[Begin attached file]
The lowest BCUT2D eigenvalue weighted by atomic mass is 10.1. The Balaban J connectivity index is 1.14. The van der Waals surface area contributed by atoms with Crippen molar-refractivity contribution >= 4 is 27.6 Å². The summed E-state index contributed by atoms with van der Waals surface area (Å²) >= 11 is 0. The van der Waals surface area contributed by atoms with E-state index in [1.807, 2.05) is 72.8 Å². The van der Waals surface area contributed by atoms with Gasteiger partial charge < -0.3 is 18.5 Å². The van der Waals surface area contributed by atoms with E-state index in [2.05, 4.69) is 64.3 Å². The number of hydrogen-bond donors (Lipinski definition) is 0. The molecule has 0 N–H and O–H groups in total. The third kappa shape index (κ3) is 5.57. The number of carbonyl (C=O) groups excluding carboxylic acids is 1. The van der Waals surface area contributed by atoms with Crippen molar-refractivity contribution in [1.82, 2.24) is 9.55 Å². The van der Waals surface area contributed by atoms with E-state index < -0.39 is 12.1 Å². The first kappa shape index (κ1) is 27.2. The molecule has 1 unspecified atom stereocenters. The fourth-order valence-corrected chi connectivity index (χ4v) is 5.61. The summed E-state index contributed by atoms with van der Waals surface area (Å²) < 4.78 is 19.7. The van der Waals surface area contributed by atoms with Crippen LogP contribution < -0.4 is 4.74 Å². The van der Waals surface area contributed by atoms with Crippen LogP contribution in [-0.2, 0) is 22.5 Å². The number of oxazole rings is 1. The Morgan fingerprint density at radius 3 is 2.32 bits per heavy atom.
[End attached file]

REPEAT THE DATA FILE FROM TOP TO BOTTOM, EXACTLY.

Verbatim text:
The lowest BCUT2D eigenvalue weighted by atomic mass is 10.1. The Balaban J connectivity index is 1.14. The van der Waals surface area contributed by atoms with Crippen molar-refractivity contribution >= 4 is 27.6 Å². The summed E-state index contributed by atoms with van der Waals surface area (Å²) >= 11 is 0. The van der Waals surface area contributed by atoms with E-state index in [1.807, 2.05) is 72.8 Å². The van der Waals surface area contributed by atoms with Gasteiger partial charge < -0.3 is 18.5 Å². The van der Waals surface area contributed by atoms with E-state index in [2.05, 4.69) is 64.3 Å². The number of hydrogen-bond donors (Lipinski definition) is 0. The molecule has 0 N–H and O–H groups in total. The third kappa shape index (κ3) is 5.57. The number of carbonyl (C=O) groups excluding carboxylic acids is 1. The van der Waals surface area contributed by atoms with Crippen molar-refractivity contribution in [1.82, 2.24) is 9.55 Å². The van der Waals surface area contributed by atoms with E-state index < -0.39 is 12.1 Å². The first kappa shape index (κ1) is 27.2. The molecule has 1 unspecified atom stereocenters. The fourth-order valence-corrected chi connectivity index (χ4v) is 5.61. The summed E-state index contributed by atoms with van der Waals surface area (Å²) < 4.78 is 19.7. The van der Waals surface area contributed by atoms with Crippen LogP contribution < -0.4 is 4.74 Å². The van der Waals surface area contributed by atoms with Crippen LogP contribution in [-0.2, 0) is 22.5 Å². The number of oxazole rings is 1. The Morgan fingerprint density at radius 3 is 2.32 bits per heavy atom.